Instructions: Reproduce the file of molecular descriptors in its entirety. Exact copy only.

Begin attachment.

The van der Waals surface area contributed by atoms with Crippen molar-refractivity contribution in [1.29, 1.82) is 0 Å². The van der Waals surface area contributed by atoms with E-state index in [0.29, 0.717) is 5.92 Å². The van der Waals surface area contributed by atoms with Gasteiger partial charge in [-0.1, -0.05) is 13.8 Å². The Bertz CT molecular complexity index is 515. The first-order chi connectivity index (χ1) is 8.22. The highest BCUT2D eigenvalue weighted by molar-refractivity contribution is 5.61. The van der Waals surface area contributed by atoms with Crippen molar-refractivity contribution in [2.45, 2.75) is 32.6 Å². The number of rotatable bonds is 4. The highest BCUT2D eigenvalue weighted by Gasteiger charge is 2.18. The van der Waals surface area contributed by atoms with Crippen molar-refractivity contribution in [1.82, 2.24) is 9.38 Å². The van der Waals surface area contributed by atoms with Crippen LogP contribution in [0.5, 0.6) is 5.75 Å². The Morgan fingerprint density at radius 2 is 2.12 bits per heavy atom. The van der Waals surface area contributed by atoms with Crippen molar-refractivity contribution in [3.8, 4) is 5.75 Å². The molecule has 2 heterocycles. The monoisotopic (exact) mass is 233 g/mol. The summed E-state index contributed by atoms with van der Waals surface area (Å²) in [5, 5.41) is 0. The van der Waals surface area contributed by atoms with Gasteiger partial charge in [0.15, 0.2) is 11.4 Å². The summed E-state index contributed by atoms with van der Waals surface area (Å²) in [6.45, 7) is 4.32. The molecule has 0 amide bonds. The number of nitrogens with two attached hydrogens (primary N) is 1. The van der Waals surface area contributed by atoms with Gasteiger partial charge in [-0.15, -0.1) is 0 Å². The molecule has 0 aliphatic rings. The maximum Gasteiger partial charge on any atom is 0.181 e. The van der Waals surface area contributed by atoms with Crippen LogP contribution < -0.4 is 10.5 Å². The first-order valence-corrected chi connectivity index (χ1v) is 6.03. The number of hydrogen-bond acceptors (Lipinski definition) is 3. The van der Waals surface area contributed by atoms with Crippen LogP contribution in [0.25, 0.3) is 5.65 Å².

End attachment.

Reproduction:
The van der Waals surface area contributed by atoms with Crippen molar-refractivity contribution in [1.29, 1.82) is 0 Å². The van der Waals surface area contributed by atoms with E-state index in [0.29, 0.717) is 5.92 Å². The van der Waals surface area contributed by atoms with Gasteiger partial charge in [-0.1, -0.05) is 13.8 Å². The Bertz CT molecular complexity index is 515. The first-order chi connectivity index (χ1) is 8.22. The highest BCUT2D eigenvalue weighted by molar-refractivity contribution is 5.61. The van der Waals surface area contributed by atoms with Crippen molar-refractivity contribution in [2.45, 2.75) is 32.6 Å². The number of rotatable bonds is 4. The highest BCUT2D eigenvalue weighted by Gasteiger charge is 2.18. The van der Waals surface area contributed by atoms with Crippen molar-refractivity contribution in [1.82, 2.24) is 9.38 Å². The van der Waals surface area contributed by atoms with Crippen LogP contribution in [0.5, 0.6) is 5.75 Å². The Morgan fingerprint density at radius 2 is 2.12 bits per heavy atom. The van der Waals surface area contributed by atoms with Crippen molar-refractivity contribution in [3.8, 4) is 5.75 Å². The molecule has 2 heterocycles. The monoisotopic (exact) mass is 233 g/mol. The summed E-state index contributed by atoms with van der Waals surface area (Å²) in [5, 5.41) is 0. The van der Waals surface area contributed by atoms with Gasteiger partial charge in [0.15, 0.2) is 11.4 Å². The summed E-state index contributed by atoms with van der Waals surface area (Å²) in [6.45, 7) is 4.32. The molecule has 0 amide bonds. The number of nitrogens with two attached hydrogens (primary N) is 1. The van der Waals surface area contributed by atoms with Gasteiger partial charge in [-0.15, -0.1) is 0 Å². The molecule has 0 aliphatic rings. The maximum Gasteiger partial charge on any atom is 0.181 e. The van der Waals surface area contributed by atoms with Crippen LogP contribution < -0.4 is 10.5 Å². The first-order valence-corrected chi connectivity index (χ1v) is 6.03. The number of hydrogen-bond acceptors (Lipinski definition) is 3. The van der Waals surface area contributed by atoms with Crippen LogP contribution in [0.25, 0.3) is 5.65 Å².